Tens of thousands of enthusiastic participants took to the streets to celebrate the mad race through the streets of the Spanish city of Pamplona, as part of the country's San Fermin Festival. And why is the race a mad one? Well... because the runners are chased by furious bulls! The festival itself is held to honor the patron saint of the city - San Fermin.
The legendary "running of the bulls" in Pamplona is the main highlight of the nine day fiesta and sees the runners flee through the narrow cobbled streets, in a race for their very lives, avoiding the thrusts of the bulls' sharpened horns. The runners wear, traditionally, white clothes and a red kerchief, tied around their necks.
Tragically, injuries and sometimes deaths are a regular feature of this celebration and Jose Aldaba, a spokesperson for the Red Cross, was quoted in the Telegraph as saying five people were injured in this year's race. it seems one of the runners' shirt was caught on a bull's horn and he was dragged for some distance before managing to escape. Four others, meanwhile, were treated for cuts and bruises.
"Running with the bulls was the best experience I've had, so much adrenaline," Mark Martinez, a student from Los Angeles on a 10-day vacation in Spain, was quoted as saying by the Daily Mail, "I couldn't touch the horns, I might try that tomorrow."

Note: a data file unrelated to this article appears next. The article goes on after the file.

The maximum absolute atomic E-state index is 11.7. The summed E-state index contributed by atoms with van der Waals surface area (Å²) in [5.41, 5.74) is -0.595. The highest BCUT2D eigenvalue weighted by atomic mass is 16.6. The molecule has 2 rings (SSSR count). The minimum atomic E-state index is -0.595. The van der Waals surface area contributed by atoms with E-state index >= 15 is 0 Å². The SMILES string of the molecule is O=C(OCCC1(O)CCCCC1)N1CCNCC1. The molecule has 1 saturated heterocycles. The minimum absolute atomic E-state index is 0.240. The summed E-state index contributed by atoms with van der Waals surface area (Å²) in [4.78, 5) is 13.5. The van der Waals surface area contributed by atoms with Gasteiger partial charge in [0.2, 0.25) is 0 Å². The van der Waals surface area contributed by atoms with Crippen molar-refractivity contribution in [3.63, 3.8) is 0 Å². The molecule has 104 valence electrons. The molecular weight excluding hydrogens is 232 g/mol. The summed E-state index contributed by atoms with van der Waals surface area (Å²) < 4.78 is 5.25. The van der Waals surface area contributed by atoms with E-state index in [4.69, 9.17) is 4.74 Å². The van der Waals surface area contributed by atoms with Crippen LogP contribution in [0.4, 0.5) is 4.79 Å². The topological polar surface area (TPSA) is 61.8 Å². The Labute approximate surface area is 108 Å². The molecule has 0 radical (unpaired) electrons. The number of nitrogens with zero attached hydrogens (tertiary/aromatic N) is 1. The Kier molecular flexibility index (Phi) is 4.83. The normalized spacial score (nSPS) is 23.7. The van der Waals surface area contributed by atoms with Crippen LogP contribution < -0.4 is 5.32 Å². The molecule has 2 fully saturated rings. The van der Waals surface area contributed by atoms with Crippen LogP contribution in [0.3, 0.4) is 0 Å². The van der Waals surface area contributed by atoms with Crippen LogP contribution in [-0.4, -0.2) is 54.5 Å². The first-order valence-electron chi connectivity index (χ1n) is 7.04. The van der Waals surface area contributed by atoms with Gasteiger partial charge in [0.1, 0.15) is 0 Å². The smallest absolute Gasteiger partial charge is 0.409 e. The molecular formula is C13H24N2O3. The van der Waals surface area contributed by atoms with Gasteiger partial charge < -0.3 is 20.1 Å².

Pamplona's famous running of the bulls' festival became popular after Ernest Hemingway's 1926 novel The Sun Also Rises. The festival itself is widely known for night-long parties, with bars allowed to remain open until 6 am (local time) and frequent announcements in Spanish, English, French and Japanese warning people not to run while drunk. A 25 year old nurse from the American state of Montana, Lindsay Erdall, described the opening party as "the craziest thing I have ever seen".
"I have been here for the setup, and now that it has started it is amazing. Not sure I will run because it is way too crowded," she told Fox News Latino. The Fox News report also added that as many as 15 people have been killed (since record-keeping began in 1924) during this event and the last such disaster happened in 2009.
The runners wait behind a line of policemen, listening for the sound of a firecracker - this indicates the bulls have been released from their holding pens. The bulls, weighing between 520kgs and 590kgs, belong to the Dolores Aguirre breeding ranch and have taken part in the San Fermin festival every year since 2002. The race, such as it is, is run through an 850m course from the pen to the city's bull ring in just two minutes and 53 seconds. Amazingly, this crazy event will run every day, until 14 July and is broadcast, the Telegraph adds, on state television.
Check out some amazing photographs of the running of the bulls festival in Pamplona, Spain, as part of the San Fermin Festival...